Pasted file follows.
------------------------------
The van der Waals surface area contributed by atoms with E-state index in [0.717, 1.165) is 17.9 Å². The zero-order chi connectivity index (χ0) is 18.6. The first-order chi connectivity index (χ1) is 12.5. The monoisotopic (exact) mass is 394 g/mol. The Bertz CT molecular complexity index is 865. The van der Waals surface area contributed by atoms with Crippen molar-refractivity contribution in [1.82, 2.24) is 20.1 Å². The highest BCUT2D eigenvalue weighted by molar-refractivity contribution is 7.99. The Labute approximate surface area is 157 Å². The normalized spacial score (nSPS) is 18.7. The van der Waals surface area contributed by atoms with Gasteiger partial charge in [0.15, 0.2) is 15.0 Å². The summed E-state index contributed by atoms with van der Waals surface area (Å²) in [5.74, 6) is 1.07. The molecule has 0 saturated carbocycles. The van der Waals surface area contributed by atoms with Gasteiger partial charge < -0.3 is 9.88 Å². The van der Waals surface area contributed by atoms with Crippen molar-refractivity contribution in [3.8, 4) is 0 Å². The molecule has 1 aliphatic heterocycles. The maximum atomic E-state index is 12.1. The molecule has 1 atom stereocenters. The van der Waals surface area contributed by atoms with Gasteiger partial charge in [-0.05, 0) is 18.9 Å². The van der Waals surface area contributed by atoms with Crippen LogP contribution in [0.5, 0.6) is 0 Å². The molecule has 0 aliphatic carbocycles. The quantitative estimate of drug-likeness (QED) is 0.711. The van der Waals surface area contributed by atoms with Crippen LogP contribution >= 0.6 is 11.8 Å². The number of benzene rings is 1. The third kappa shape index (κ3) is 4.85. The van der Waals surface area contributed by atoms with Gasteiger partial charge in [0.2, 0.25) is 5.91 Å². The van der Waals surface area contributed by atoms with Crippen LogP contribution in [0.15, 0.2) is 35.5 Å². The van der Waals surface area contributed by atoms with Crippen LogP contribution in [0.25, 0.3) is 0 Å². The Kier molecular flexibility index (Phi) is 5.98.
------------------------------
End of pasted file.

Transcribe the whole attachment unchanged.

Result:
The van der Waals surface area contributed by atoms with E-state index in [0.717, 1.165) is 17.9 Å². The zero-order chi connectivity index (χ0) is 18.6. The first-order chi connectivity index (χ1) is 12.5. The monoisotopic (exact) mass is 394 g/mol. The Bertz CT molecular complexity index is 865. The van der Waals surface area contributed by atoms with Crippen molar-refractivity contribution in [1.82, 2.24) is 20.1 Å². The highest BCUT2D eigenvalue weighted by molar-refractivity contribution is 7.99. The Labute approximate surface area is 157 Å². The normalized spacial score (nSPS) is 18.7. The van der Waals surface area contributed by atoms with Gasteiger partial charge in [0.15, 0.2) is 15.0 Å². The summed E-state index contributed by atoms with van der Waals surface area (Å²) in [5.74, 6) is 1.07. The molecule has 0 saturated carbocycles. The van der Waals surface area contributed by atoms with Gasteiger partial charge < -0.3 is 9.88 Å². The van der Waals surface area contributed by atoms with Crippen molar-refractivity contribution in [3.8, 4) is 0 Å². The molecule has 1 aliphatic heterocycles. The maximum atomic E-state index is 12.1. The molecule has 1 atom stereocenters. The van der Waals surface area contributed by atoms with Gasteiger partial charge in [-0.05, 0) is 18.9 Å². The van der Waals surface area contributed by atoms with Crippen LogP contribution in [0.5, 0.6) is 0 Å². The molecule has 0 aliphatic carbocycles. The quantitative estimate of drug-likeness (QED) is 0.711. The van der Waals surface area contributed by atoms with Crippen LogP contribution >= 0.6 is 11.8 Å². The number of benzene rings is 1. The third kappa shape index (κ3) is 4.85. The van der Waals surface area contributed by atoms with Gasteiger partial charge in [0.2, 0.25) is 5.91 Å². The van der Waals surface area contributed by atoms with Crippen LogP contribution in [0.15, 0.2) is 35.5 Å². The van der Waals surface area contributed by atoms with Crippen LogP contribution in [0.25, 0.3) is 0 Å². The Kier molecular flexibility index (Phi) is 5.98.